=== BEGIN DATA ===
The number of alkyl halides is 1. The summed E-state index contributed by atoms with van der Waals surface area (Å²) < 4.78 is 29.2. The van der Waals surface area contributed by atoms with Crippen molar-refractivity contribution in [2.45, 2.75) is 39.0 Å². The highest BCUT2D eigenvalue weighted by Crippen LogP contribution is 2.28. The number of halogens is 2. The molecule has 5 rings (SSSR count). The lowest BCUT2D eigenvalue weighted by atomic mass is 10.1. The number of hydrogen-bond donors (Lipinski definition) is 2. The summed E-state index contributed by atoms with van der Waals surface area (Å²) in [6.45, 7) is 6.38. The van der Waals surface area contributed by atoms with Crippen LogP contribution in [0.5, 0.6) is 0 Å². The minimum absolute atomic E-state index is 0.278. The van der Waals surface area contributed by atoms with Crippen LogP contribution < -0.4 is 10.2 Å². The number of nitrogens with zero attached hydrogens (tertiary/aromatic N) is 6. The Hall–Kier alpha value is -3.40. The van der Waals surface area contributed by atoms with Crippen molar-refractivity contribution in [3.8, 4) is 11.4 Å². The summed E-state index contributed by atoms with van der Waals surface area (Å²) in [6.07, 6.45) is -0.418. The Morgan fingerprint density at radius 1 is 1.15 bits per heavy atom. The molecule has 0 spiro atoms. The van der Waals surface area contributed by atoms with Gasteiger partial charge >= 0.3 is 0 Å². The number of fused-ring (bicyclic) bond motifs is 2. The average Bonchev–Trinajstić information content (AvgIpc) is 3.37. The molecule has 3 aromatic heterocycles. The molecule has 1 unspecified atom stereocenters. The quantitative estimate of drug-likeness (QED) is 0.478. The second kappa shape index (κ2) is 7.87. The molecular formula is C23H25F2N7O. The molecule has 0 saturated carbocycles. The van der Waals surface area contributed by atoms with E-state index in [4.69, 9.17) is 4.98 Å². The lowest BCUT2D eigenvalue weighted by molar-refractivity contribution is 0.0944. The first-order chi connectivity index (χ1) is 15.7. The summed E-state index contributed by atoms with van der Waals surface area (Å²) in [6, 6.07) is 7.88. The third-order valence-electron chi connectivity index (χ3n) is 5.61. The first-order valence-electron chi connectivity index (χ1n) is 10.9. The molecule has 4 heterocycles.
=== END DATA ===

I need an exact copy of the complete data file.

The number of alkyl halides is 1. The summed E-state index contributed by atoms with van der Waals surface area (Å²) < 4.78 is 29.2. The van der Waals surface area contributed by atoms with Crippen molar-refractivity contribution in [2.45, 2.75) is 39.0 Å². The highest BCUT2D eigenvalue weighted by Crippen LogP contribution is 2.28. The number of halogens is 2. The molecule has 5 rings (SSSR count). The lowest BCUT2D eigenvalue weighted by atomic mass is 10.1. The number of hydrogen-bond donors (Lipinski definition) is 2. The summed E-state index contributed by atoms with van der Waals surface area (Å²) in [6.45, 7) is 6.38. The van der Waals surface area contributed by atoms with Crippen LogP contribution in [0.5, 0.6) is 0 Å². The minimum absolute atomic E-state index is 0.278. The van der Waals surface area contributed by atoms with Crippen LogP contribution < -0.4 is 10.2 Å². The number of nitrogens with zero attached hydrogens (tertiary/aromatic N) is 6. The Hall–Kier alpha value is -3.40. The van der Waals surface area contributed by atoms with Crippen molar-refractivity contribution in [3.8, 4) is 11.4 Å². The summed E-state index contributed by atoms with van der Waals surface area (Å²) in [6.07, 6.45) is -0.418. The Morgan fingerprint density at radius 1 is 1.15 bits per heavy atom. The molecule has 0 spiro atoms. The van der Waals surface area contributed by atoms with Gasteiger partial charge >= 0.3 is 0 Å². The number of fused-ring (bicyclic) bond motifs is 2. The average Bonchev–Trinajstić information content (AvgIpc) is 3.37. The molecule has 3 aromatic heterocycles. The molecule has 1 unspecified atom stereocenters. The quantitative estimate of drug-likeness (QED) is 0.478. The second kappa shape index (κ2) is 7.87. The molecular formula is C23H25F2N7O. The molecule has 0 saturated carbocycles. The van der Waals surface area contributed by atoms with E-state index in [4.69, 9.17) is 4.98 Å². The lowest BCUT2D eigenvalue weighted by molar-refractivity contribution is 0.0944. The first-order chi connectivity index (χ1) is 15.7. The summed E-state index contributed by atoms with van der Waals surface area (Å²) in [6, 6.07) is 7.88. The third-order valence-electron chi connectivity index (χ3n) is 5.61. The first-order valence-electron chi connectivity index (χ1n) is 10.9. The molecule has 4 heterocycles.